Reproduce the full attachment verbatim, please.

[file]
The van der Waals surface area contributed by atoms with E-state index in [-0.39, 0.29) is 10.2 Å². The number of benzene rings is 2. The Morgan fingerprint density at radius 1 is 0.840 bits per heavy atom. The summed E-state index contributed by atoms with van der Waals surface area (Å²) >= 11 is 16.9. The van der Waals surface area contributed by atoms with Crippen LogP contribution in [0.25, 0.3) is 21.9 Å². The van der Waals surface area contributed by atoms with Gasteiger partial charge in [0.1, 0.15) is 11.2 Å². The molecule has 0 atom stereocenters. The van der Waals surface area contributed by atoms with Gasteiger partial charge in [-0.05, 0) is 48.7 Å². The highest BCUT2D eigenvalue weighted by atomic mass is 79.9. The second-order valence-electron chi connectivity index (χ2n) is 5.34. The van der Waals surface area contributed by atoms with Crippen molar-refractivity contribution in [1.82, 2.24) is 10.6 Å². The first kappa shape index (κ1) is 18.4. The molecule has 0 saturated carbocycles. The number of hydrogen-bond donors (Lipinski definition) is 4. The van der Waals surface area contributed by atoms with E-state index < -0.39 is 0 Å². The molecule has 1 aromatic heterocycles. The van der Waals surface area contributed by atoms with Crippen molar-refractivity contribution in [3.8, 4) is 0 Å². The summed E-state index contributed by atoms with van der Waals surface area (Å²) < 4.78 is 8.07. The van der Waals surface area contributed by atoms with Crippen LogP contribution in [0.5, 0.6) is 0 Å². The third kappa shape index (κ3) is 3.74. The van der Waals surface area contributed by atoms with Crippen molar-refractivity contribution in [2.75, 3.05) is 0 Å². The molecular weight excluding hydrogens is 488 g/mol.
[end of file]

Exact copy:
The van der Waals surface area contributed by atoms with E-state index in [-0.39, 0.29) is 10.2 Å². The number of benzene rings is 2. The Morgan fingerprint density at radius 1 is 0.840 bits per heavy atom. The summed E-state index contributed by atoms with van der Waals surface area (Å²) >= 11 is 16.9. The van der Waals surface area contributed by atoms with Crippen LogP contribution in [0.25, 0.3) is 21.9 Å². The van der Waals surface area contributed by atoms with Gasteiger partial charge in [0.1, 0.15) is 11.2 Å². The molecule has 0 atom stereocenters. The van der Waals surface area contributed by atoms with Gasteiger partial charge in [-0.05, 0) is 48.7 Å². The highest BCUT2D eigenvalue weighted by atomic mass is 79.9. The second-order valence-electron chi connectivity index (χ2n) is 5.34. The van der Waals surface area contributed by atoms with Crippen molar-refractivity contribution in [1.82, 2.24) is 10.6 Å². The first kappa shape index (κ1) is 18.4. The molecule has 0 saturated carbocycles. The number of hydrogen-bond donors (Lipinski definition) is 4. The van der Waals surface area contributed by atoms with E-state index < -0.39 is 0 Å². The molecule has 1 aromatic heterocycles. The van der Waals surface area contributed by atoms with Crippen molar-refractivity contribution in [3.8, 4) is 0 Å². The summed E-state index contributed by atoms with van der Waals surface area (Å²) < 4.78 is 8.07. The van der Waals surface area contributed by atoms with Crippen LogP contribution in [0.5, 0.6) is 0 Å². The third kappa shape index (κ3) is 3.74. The van der Waals surface area contributed by atoms with Crippen molar-refractivity contribution in [2.75, 3.05) is 0 Å². The molecular weight excluding hydrogens is 488 g/mol.